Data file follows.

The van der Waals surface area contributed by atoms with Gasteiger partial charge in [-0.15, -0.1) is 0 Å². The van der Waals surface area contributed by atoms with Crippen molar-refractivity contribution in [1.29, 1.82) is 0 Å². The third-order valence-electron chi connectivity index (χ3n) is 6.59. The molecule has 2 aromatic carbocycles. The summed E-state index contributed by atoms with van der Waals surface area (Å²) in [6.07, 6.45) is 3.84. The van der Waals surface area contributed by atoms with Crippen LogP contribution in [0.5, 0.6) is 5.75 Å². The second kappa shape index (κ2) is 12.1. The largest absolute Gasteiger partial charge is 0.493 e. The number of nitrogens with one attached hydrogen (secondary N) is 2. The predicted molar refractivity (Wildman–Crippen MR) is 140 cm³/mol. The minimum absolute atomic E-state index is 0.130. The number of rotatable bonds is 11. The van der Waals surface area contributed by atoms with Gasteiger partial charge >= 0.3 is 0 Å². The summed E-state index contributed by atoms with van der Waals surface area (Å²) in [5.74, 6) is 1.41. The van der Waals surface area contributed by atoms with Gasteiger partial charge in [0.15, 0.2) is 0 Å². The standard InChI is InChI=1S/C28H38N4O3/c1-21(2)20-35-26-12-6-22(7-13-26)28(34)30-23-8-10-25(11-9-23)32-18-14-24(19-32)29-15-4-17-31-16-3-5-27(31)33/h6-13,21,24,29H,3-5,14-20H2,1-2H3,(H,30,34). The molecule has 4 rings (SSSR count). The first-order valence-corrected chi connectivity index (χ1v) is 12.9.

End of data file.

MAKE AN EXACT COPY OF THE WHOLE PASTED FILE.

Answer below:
The van der Waals surface area contributed by atoms with Gasteiger partial charge in [-0.15, -0.1) is 0 Å². The van der Waals surface area contributed by atoms with Crippen molar-refractivity contribution in [1.29, 1.82) is 0 Å². The third-order valence-electron chi connectivity index (χ3n) is 6.59. The molecule has 2 aromatic carbocycles. The summed E-state index contributed by atoms with van der Waals surface area (Å²) in [6.07, 6.45) is 3.84. The van der Waals surface area contributed by atoms with Crippen LogP contribution in [0.5, 0.6) is 5.75 Å². The second kappa shape index (κ2) is 12.1. The largest absolute Gasteiger partial charge is 0.493 e. The number of nitrogens with one attached hydrogen (secondary N) is 2. The predicted molar refractivity (Wildman–Crippen MR) is 140 cm³/mol. The minimum absolute atomic E-state index is 0.130. The number of rotatable bonds is 11. The van der Waals surface area contributed by atoms with Gasteiger partial charge >= 0.3 is 0 Å². The summed E-state index contributed by atoms with van der Waals surface area (Å²) in [5.74, 6) is 1.41. The van der Waals surface area contributed by atoms with Gasteiger partial charge in [0.15, 0.2) is 0 Å². The standard InChI is InChI=1S/C28H38N4O3/c1-21(2)20-35-26-12-6-22(7-13-26)28(34)30-23-8-10-25(11-9-23)32-18-14-24(19-32)29-15-4-17-31-16-3-5-27(31)33/h6-13,21,24,29H,3-5,14-20H2,1-2H3,(H,30,34). The molecule has 4 rings (SSSR count). The first-order valence-corrected chi connectivity index (χ1v) is 12.9.